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Contrast gain control in the lower vertebrate retinas [published erratum appears in J Gen Physiol 1995 Aug;106(2):following 388]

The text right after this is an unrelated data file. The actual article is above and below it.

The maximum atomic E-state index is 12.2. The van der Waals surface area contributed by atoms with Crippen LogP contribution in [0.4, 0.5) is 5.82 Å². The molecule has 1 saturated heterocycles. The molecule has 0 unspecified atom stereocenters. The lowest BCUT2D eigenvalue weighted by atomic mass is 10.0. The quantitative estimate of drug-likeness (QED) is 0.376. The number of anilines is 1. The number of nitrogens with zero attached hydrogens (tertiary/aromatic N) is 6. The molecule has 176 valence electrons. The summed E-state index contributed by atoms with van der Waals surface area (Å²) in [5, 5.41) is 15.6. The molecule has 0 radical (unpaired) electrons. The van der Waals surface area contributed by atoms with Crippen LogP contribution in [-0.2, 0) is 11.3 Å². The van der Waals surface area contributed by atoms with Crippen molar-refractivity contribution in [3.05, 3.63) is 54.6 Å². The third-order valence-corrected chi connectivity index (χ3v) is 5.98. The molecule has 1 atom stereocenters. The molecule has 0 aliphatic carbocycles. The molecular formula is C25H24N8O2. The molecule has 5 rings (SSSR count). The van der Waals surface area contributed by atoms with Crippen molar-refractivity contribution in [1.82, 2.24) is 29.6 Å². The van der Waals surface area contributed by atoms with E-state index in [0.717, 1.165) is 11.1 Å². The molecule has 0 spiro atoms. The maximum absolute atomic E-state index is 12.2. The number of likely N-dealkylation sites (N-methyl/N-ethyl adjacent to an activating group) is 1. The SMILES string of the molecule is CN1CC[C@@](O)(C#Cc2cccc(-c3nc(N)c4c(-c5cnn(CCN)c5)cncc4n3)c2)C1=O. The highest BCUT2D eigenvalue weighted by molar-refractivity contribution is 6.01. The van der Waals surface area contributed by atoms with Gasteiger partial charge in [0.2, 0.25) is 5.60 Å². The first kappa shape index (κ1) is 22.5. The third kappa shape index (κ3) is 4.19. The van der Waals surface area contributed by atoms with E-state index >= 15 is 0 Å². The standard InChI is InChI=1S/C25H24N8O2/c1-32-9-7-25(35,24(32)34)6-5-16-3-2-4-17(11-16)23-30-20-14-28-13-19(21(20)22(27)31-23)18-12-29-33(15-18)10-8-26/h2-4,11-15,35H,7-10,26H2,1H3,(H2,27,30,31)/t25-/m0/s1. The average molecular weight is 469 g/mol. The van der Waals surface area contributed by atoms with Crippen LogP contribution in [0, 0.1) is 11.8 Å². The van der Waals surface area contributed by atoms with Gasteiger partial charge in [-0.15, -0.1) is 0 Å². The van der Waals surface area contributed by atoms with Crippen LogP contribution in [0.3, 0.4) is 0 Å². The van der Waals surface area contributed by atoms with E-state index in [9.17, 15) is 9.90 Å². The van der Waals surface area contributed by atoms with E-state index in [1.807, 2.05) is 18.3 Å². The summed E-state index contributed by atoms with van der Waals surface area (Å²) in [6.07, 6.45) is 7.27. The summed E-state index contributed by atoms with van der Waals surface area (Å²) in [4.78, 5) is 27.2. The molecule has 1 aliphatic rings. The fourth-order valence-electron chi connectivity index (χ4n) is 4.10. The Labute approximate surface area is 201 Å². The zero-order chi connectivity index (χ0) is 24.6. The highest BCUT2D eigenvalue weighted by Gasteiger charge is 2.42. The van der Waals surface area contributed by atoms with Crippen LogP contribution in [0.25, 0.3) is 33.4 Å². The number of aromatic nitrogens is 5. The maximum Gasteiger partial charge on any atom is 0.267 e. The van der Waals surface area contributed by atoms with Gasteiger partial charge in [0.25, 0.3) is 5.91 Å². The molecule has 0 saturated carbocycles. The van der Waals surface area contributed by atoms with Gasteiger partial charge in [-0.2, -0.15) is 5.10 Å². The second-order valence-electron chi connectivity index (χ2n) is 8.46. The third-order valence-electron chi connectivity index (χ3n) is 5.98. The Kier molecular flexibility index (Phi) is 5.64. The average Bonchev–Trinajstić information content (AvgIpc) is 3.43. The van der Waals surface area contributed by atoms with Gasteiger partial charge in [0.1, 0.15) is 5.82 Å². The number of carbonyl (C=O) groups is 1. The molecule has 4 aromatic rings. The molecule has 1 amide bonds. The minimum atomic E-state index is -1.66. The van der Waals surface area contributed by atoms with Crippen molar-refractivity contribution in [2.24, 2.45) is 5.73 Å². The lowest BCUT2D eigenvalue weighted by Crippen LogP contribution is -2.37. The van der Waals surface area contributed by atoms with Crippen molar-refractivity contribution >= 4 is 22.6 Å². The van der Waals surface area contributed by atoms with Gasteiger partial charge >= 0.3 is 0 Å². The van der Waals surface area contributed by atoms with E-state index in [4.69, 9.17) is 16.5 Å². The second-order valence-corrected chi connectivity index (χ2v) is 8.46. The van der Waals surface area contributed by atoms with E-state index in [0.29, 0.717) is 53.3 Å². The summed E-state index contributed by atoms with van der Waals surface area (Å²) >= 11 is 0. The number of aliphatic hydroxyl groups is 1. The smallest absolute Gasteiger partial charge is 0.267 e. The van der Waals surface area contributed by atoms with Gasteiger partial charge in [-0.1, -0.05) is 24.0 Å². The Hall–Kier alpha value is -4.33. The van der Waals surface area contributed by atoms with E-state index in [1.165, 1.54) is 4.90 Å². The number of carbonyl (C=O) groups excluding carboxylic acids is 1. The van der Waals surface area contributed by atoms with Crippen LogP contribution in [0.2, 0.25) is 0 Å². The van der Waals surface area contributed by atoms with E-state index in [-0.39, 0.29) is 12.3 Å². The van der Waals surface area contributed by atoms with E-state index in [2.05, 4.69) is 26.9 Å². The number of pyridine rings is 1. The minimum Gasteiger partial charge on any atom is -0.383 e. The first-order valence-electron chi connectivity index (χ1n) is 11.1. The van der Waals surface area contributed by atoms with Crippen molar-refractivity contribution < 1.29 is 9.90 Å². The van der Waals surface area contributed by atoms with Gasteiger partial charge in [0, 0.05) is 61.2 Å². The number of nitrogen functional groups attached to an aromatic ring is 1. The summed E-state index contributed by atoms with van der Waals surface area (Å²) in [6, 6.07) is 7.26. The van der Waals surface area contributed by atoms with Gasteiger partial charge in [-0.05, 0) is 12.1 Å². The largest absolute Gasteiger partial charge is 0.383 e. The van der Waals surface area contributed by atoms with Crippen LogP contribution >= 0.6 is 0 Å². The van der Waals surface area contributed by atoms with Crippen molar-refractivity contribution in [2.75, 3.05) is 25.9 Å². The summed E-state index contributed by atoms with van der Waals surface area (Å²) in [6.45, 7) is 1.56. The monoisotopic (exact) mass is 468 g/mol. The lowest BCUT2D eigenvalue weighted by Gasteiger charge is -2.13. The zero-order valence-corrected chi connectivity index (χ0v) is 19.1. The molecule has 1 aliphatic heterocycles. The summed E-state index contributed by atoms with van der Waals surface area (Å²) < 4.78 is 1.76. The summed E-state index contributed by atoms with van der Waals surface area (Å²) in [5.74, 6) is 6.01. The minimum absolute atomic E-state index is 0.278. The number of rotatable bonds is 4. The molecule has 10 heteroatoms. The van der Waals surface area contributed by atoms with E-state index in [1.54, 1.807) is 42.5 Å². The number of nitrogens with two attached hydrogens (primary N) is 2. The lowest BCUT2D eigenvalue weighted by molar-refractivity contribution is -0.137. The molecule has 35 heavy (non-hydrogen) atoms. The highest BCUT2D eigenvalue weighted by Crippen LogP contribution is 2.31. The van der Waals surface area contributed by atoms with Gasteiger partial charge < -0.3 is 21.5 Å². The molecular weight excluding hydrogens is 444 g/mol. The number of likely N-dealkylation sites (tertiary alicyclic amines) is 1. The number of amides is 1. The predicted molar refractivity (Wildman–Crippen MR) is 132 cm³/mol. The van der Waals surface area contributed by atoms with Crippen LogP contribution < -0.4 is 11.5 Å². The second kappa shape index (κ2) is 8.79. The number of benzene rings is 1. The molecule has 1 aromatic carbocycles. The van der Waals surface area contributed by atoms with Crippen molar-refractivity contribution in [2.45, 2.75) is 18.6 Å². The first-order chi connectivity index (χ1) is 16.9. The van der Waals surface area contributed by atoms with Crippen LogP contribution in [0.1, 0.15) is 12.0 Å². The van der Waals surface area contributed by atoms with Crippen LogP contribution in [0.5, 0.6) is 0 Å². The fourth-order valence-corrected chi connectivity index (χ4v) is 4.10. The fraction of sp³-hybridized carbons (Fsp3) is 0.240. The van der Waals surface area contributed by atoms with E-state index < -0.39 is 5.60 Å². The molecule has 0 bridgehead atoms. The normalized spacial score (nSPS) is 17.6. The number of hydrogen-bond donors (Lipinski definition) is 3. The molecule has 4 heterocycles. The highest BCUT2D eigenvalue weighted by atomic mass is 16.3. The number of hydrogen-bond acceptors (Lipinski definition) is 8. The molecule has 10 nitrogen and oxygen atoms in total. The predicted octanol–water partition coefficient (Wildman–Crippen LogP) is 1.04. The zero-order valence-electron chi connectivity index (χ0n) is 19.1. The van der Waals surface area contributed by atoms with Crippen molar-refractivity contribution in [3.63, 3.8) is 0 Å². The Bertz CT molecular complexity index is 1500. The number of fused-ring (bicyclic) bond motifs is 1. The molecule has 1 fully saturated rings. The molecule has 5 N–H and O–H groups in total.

Control of contrast sensitivity was studied in two kinds of retina, that of the channel catfish and that of the kissing gourami. The former preparation is dominantly monochromatic and the latter is bichromatic. Various stimuli were used, namely a large field of light, a spot- annulus configuration and two overlapping stimuli of red and green. Recordings were made from horizontal, amacrine, and ganglion cells and the results were analyzed by means of Wiener's theory, in which the kernels are the contrast (incremental) sensitivity. Modulation responses from horizontal cells are linear, in that the waveform and amplitude of the first-order kernels are independent of the depth of modulation. In the N (sustained) amacrine and ganglion cells, contrast sensitivity was low for a large modulation input and was high for a small modulation input, providing an example of contrast gain control. In most of the cells, the contrast gain control did not affect the dynamics of the response because the waveform of the first-order kernels remained unchanged when the contrast sensitivity increased more than fivefold. The signature of the second-order kernels also remained unchanged over a wide range of modulation. The increase in the contrast sensitivity for the second-order component, as defined by the amplitude of the kernels, was much larger than for the first-order component. This observation suggests that the contrast gain control proceeded the generation of the second-order nonlinearity. An analysis of a cascade of the Wiener type shows that the control of contrast sensitivity in the proximal retinal cells could be modeled by assuming the presence of a simple (static) saturation nonlinearity. Such a nonlinearity must exist somewhere between the horizontal cells and the amacrine cells. The functional implications of the contrast gain control are as follows: (a) neurons in the proximal retina exhibit greater sensitivity to input of lower contrast; (b) saturation of a neuronal response can be prevented because of the lower sensitivity for an input with large contrast, and (c) over a large range of modulation depths, the amplitude of the response remains approximately constant

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